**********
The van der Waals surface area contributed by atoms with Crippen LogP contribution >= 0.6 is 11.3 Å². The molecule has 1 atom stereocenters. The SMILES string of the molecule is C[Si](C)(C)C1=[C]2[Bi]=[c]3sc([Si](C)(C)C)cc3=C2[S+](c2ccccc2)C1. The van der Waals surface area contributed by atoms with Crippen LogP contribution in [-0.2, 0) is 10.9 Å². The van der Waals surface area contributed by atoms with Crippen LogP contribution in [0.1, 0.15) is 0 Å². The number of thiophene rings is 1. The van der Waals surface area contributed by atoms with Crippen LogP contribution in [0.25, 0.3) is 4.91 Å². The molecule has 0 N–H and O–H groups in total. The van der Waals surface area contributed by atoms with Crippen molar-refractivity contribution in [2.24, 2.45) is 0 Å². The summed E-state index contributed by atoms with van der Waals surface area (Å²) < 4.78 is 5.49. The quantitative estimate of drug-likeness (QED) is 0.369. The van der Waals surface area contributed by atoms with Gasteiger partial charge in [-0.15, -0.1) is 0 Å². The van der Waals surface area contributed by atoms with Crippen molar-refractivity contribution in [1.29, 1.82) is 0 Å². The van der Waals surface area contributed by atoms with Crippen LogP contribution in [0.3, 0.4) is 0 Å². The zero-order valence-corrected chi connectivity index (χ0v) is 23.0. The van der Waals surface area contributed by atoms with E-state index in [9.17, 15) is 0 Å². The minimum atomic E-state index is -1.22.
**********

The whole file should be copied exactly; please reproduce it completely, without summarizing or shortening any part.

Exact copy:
The van der Waals surface area contributed by atoms with Crippen LogP contribution >= 0.6 is 11.3 Å². The molecule has 1 atom stereocenters. The SMILES string of the molecule is C[Si](C)(C)C1=[C]2[Bi]=[c]3sc([Si](C)(C)C)cc3=C2[S+](c2ccccc2)C1. The van der Waals surface area contributed by atoms with Crippen LogP contribution in [-0.2, 0) is 10.9 Å². The van der Waals surface area contributed by atoms with Crippen LogP contribution in [0.1, 0.15) is 0 Å². The number of thiophene rings is 1. The van der Waals surface area contributed by atoms with Crippen LogP contribution in [0.25, 0.3) is 4.91 Å². The molecule has 0 N–H and O–H groups in total. The van der Waals surface area contributed by atoms with Crippen molar-refractivity contribution in [2.24, 2.45) is 0 Å². The summed E-state index contributed by atoms with van der Waals surface area (Å²) < 4.78 is 5.49. The quantitative estimate of drug-likeness (QED) is 0.369. The van der Waals surface area contributed by atoms with Gasteiger partial charge in [-0.15, -0.1) is 0 Å². The van der Waals surface area contributed by atoms with Crippen molar-refractivity contribution in [1.29, 1.82) is 0 Å². The van der Waals surface area contributed by atoms with Crippen LogP contribution in [0.3, 0.4) is 0 Å². The zero-order valence-corrected chi connectivity index (χ0v) is 23.0. The van der Waals surface area contributed by atoms with E-state index in [9.17, 15) is 0 Å². The minimum atomic E-state index is -1.22.